In one sense, BBC news anchor Jeremy Paxman is coming to America. In another, he's already here. Paxman — revered and feared in the U.K. as a singularly tough interviewer is to begin appearing on BBC America later this fall, where he's expected to host a weekly roundup of world news.
As an author, however, Paxman has been on American shelves 1982, when his first book, "A Higher Form of Killing: The Secret History of Chemical and Biological Warfare," was published.
Paxman's eighth book, "On Royalty: A Very Polite Inquiry Into Some Strangely Related Families," is an informative whirlwind tour of European royalty that also brims with wonderful deadpan humor.
While the anchor litters his text with examples from history and offers glimpses into the lives of other surviving European monarchs — the section in which the author recounts a visit to Leka, the erstwhile Crown Prince of Albania and a stubborn pretender to the throne, is particularly hilarious — "On Royalty" focuses on the 20th and 21st century British royal family.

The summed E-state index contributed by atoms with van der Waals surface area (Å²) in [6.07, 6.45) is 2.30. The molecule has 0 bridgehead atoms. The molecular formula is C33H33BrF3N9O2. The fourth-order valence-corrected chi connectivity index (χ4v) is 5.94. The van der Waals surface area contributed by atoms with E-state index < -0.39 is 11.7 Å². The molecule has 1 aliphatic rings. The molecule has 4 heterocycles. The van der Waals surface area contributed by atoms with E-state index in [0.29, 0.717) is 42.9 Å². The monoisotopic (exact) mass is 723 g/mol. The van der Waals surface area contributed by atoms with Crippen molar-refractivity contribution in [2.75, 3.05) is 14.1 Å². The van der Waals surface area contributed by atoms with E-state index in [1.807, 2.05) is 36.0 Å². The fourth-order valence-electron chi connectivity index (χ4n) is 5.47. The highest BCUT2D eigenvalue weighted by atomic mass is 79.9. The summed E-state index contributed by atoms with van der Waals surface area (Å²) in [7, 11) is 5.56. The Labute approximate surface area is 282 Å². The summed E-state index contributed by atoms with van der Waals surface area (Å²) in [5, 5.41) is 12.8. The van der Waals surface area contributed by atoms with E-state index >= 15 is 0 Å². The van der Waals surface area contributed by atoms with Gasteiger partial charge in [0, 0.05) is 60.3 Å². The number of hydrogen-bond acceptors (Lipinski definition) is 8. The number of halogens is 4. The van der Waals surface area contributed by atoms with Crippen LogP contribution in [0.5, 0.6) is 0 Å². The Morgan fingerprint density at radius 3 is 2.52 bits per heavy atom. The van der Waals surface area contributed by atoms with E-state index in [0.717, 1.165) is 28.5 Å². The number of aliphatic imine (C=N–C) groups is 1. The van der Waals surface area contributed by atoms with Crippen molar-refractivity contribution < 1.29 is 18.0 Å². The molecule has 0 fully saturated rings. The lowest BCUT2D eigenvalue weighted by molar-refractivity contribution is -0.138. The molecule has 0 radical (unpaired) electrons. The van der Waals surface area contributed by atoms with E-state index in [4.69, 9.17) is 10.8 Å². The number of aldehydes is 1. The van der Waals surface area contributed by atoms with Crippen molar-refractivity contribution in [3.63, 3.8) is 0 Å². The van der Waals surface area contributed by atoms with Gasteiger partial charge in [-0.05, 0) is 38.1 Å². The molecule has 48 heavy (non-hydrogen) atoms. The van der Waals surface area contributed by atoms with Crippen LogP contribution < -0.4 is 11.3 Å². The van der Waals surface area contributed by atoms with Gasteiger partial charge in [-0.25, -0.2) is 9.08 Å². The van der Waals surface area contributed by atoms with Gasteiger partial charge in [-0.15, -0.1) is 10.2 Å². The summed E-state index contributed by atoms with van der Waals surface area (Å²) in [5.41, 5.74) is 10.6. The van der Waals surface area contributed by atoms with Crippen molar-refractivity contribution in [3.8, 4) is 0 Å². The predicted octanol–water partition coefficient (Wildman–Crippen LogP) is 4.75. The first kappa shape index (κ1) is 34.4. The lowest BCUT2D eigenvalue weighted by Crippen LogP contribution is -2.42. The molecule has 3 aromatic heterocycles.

While Britons may feel all-too-familiar with the Windsors, Americans may be surprised to learn facts such as the following: Queen Elizabeth's husband, Prince Phillip, was born into poverty and is considered a walking faux-pas; the queen has played an important role in keeping the British Commonwealth together; Prince Charles talks to trees; and, most astonishingly, that a compelling argument can be made for keeping a monarchy atop a democracy.
Copyright Speakers Corner 2016